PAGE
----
There's something about the Reds that I just like. I wouldn't consider myself a Reds fan in the traditional sense. I don't live and die with their wins and losses and I don't fret about the moves the club makes, but I just really seem to enjoy the team. For a lot of clubs, I'll have a year or two sprinkled in where I follow them a little bit closer or come across a player that I really enjoy watching, but the Reds are somewhat different.
Since as far back as I can remember, I've enjoyed the Reds a great deal. Maybe it's the cool logo of a ball man with a mustache, the bright Red unis, or just the procession of players that have put on the red leggings. Either way, I'm as close to a Reds fan as one can be without actually being a real fan. If that makes any sense.
1. Barry Larkin
I'll never be able to do justice to Barry Larkin in the way that this man can. But I'll give it a shot. Barry was one of the smoothest shortstops that I ever saw play the game. He was a 30-30 shortstop without the aid of steroids, at a time when that seemed virtually impossible. Look at the man's wrists for god's sake.
Yup, he's got his own face on his sweatbands. It gets no more gangsta than that. In 1990, no one was giving the Reds a chance against the dominant A's in the World Series, but thanks to Barry and some other fellas, the Reds not only won, but swept the World Series.
The man was special. Plus I had a sweet barry Larkin model baseball glove. Take that.
2. Brandon Phillips
Barry larkin is a clear number one for me, but Brandon Phillips is threatening. I love the way this kid plays baseball. His 2007 season was severely underrated, mainly because it was unseen by most of us. He fell of a little last year and this year's start hasn't been too great, but the man has swagger. Hopefully he can step it up and show that my man crush is well-founded. How many other second baseman have won a gold glove with their hats tipped sideways? Get this man some wristbands with his face on them.
3. Eric Davis
If you've ever played wiffle ball then you know the magic of Eric Davis. Everyone of us wiffle ball players has gone into the Eric Davis stance, dipped the bat down and then unleashed fury. Eric Davis was probably the first baseball player I was truly in awe of. The man hit 37 home runs in one season and stole 80 bases in another. He was just a physical freak who unfortunately couldn't stay off the DL. The 1990 World Series in the perfect snapshot of Eric's career, a home run in his first at bat and a lacerated lung diving for a ball.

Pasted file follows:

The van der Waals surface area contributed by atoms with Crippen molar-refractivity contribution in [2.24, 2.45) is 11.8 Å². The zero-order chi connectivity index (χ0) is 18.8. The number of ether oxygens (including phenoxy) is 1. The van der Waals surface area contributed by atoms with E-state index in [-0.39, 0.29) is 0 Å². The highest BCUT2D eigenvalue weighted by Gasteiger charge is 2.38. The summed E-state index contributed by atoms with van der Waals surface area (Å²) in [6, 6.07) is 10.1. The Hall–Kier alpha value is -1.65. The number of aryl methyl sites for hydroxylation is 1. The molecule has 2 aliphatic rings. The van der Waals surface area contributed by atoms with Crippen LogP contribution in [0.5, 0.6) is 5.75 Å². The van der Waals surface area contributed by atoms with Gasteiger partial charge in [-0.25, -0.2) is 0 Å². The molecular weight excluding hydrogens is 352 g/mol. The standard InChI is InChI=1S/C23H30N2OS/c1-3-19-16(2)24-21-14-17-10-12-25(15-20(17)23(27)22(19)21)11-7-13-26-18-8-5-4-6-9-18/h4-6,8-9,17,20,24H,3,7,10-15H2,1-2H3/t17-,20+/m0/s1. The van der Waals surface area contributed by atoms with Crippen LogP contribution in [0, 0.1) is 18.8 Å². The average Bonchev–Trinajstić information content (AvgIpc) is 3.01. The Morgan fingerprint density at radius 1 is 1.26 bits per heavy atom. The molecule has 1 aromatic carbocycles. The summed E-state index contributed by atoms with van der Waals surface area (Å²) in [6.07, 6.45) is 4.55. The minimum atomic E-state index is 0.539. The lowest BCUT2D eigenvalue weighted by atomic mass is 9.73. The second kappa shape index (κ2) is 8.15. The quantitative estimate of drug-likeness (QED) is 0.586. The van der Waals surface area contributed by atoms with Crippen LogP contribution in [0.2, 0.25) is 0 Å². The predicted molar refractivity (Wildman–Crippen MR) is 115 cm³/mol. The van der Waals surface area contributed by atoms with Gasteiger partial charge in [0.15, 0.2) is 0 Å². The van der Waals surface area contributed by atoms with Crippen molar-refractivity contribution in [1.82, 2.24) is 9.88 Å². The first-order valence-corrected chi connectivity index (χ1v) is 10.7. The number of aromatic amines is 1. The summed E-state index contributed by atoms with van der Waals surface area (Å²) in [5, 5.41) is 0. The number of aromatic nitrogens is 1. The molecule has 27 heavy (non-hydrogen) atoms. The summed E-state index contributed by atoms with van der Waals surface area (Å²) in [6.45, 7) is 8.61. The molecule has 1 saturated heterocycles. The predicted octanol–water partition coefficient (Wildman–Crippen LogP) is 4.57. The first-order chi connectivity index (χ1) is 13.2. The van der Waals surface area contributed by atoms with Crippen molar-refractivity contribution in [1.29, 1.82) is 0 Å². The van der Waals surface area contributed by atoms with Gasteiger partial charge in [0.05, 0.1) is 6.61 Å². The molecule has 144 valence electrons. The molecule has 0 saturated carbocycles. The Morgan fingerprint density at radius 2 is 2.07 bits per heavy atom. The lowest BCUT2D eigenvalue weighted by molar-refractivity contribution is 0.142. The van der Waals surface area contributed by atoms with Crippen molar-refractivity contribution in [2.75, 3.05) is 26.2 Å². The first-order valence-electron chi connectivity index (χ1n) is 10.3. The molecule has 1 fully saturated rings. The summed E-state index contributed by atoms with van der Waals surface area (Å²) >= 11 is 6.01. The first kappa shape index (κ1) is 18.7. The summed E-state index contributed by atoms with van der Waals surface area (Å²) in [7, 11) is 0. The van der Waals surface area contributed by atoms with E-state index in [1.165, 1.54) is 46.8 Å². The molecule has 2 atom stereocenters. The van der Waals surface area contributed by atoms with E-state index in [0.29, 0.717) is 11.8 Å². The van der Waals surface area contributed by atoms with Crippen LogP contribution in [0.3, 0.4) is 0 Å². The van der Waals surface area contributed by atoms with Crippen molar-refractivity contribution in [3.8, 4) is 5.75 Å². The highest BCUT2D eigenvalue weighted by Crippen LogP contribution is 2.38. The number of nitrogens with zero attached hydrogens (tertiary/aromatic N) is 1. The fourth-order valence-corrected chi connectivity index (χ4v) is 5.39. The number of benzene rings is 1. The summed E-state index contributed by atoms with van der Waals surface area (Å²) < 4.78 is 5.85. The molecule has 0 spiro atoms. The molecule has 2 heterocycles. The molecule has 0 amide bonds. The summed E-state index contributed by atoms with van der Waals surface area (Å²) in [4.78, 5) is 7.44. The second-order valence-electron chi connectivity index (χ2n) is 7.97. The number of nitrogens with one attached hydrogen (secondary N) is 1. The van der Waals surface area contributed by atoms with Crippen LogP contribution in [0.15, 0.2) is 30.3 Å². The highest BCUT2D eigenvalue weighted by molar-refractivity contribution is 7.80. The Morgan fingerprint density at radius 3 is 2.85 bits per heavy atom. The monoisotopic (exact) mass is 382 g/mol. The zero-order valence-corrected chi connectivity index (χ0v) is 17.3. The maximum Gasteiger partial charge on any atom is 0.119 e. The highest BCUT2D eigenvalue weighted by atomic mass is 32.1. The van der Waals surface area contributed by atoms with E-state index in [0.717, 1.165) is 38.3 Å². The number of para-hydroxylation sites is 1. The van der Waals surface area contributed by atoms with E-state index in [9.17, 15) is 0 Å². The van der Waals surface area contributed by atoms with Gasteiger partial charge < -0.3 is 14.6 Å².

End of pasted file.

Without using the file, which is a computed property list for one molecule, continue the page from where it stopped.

4. Billy Hatcher
A .750 average in the World Series. .750!! Next highest, Babe freaking Ruth. I first started to like Billy Hatcher when he was with the Astros and he was a fairly unknown player. That's what made his performance in the 1990 World Series so much more special to me. I felt like here was a guy I knew about and no one else did and he was absolutely killing it. The only thing that kept him from an MVP award for the series was a certain pitcher on the honorable mentions list.
In his only World Series, Rijo was flatout dominant against his former team. I was convinced he was the greatest pitcher alive during that series. Even now when I look back at his career statistics I'm always underwhelmed. He was good throughout his career, but never as dominant as he was during that series.
If you collected baseball cards during 1988, you were obsessed with Spuds. One of the first real baseball card phenoms from my youth. His career never lived up to the hype, but how could you hate on a guy wearing Rec Specs?
of all the Nasty Boys, Dibble was the one who really intrigued me. The man's temper was legendary and I loved that it seemed like he was going to throttle someone every time he gave up a hit.
He's a San Diego State Aztec. What more needs to be said. Well, he's a horse. He dominated for my fantasy team a couple of years back and he got absolutely screwed in the NL Cy Young voting in 2006.
Bip is my man, that goes without saying. I made the decision to put him on the Padres list, so unfortunately he had to be left off the Reds list. Needless to say, the man is a legend and deserves to be number one on the list of every team he played for.
Baseball needs the Reds to be succesful. I need the Reds to be succesful. There's just something that makes baseball better when the Reds are in contention. Unfortunately, that may be years away.
Nick Markakis, 2014 Topps Heritage #106
2 hours ago